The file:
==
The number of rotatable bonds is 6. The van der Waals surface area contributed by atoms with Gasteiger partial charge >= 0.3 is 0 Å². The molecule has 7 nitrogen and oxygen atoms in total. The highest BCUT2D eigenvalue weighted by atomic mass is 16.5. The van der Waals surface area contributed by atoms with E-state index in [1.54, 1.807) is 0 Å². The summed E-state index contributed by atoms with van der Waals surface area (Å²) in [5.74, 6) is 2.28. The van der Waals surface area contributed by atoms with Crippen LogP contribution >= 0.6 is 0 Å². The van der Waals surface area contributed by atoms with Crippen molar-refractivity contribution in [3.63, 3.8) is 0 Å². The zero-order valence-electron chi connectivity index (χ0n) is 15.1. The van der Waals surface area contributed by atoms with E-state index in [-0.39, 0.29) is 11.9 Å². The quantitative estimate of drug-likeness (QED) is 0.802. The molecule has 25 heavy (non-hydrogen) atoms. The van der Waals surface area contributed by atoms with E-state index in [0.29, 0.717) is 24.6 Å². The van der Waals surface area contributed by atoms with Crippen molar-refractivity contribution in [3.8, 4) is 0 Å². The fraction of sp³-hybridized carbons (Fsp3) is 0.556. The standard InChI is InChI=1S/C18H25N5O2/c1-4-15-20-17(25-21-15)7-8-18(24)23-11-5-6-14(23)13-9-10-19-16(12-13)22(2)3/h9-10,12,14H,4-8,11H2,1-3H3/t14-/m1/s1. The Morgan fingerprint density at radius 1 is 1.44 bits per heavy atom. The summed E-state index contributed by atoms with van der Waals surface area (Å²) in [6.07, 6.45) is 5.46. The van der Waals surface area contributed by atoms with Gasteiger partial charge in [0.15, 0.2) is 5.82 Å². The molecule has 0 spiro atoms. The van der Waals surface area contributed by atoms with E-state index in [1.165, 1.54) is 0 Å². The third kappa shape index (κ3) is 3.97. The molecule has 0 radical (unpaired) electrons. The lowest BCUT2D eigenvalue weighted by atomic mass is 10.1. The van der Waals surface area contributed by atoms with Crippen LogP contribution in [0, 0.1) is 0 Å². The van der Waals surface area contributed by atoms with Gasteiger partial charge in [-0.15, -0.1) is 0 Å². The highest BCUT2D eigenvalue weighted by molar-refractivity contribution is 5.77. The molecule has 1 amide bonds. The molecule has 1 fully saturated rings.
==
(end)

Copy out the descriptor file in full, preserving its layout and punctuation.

The number of rotatable bonds is 6. The van der Waals surface area contributed by atoms with Gasteiger partial charge >= 0.3 is 0 Å². The molecule has 7 nitrogen and oxygen atoms in total. The highest BCUT2D eigenvalue weighted by atomic mass is 16.5. The van der Waals surface area contributed by atoms with E-state index in [1.54, 1.807) is 0 Å². The summed E-state index contributed by atoms with van der Waals surface area (Å²) in [5.74, 6) is 2.28. The van der Waals surface area contributed by atoms with Crippen LogP contribution >= 0.6 is 0 Å². The van der Waals surface area contributed by atoms with Crippen molar-refractivity contribution in [3.63, 3.8) is 0 Å². The zero-order valence-electron chi connectivity index (χ0n) is 15.1. The van der Waals surface area contributed by atoms with E-state index in [-0.39, 0.29) is 11.9 Å². The quantitative estimate of drug-likeness (QED) is 0.802. The molecule has 25 heavy (non-hydrogen) atoms. The van der Waals surface area contributed by atoms with E-state index in [0.29, 0.717) is 24.6 Å². The van der Waals surface area contributed by atoms with Crippen molar-refractivity contribution in [3.8, 4) is 0 Å². The fraction of sp³-hybridized carbons (Fsp3) is 0.556. The standard InChI is InChI=1S/C18H25N5O2/c1-4-15-20-17(25-21-15)7-8-18(24)23-11-5-6-14(23)13-9-10-19-16(12-13)22(2)3/h9-10,12,14H,4-8,11H2,1-3H3/t14-/m1/s1. The Morgan fingerprint density at radius 1 is 1.44 bits per heavy atom. The summed E-state index contributed by atoms with van der Waals surface area (Å²) in [6.07, 6.45) is 5.46. The van der Waals surface area contributed by atoms with Gasteiger partial charge in [0.15, 0.2) is 5.82 Å². The molecule has 0 spiro atoms. The van der Waals surface area contributed by atoms with E-state index in [1.165, 1.54) is 0 Å². The third kappa shape index (κ3) is 3.97. The molecule has 0 radical (unpaired) electrons. The lowest BCUT2D eigenvalue weighted by atomic mass is 10.1. The van der Waals surface area contributed by atoms with Crippen LogP contribution in [0, 0.1) is 0 Å². The van der Waals surface area contributed by atoms with Gasteiger partial charge in [-0.15, -0.1) is 0 Å². The highest BCUT2D eigenvalue weighted by molar-refractivity contribution is 5.77. The molecule has 1 amide bonds. The molecule has 1 fully saturated rings.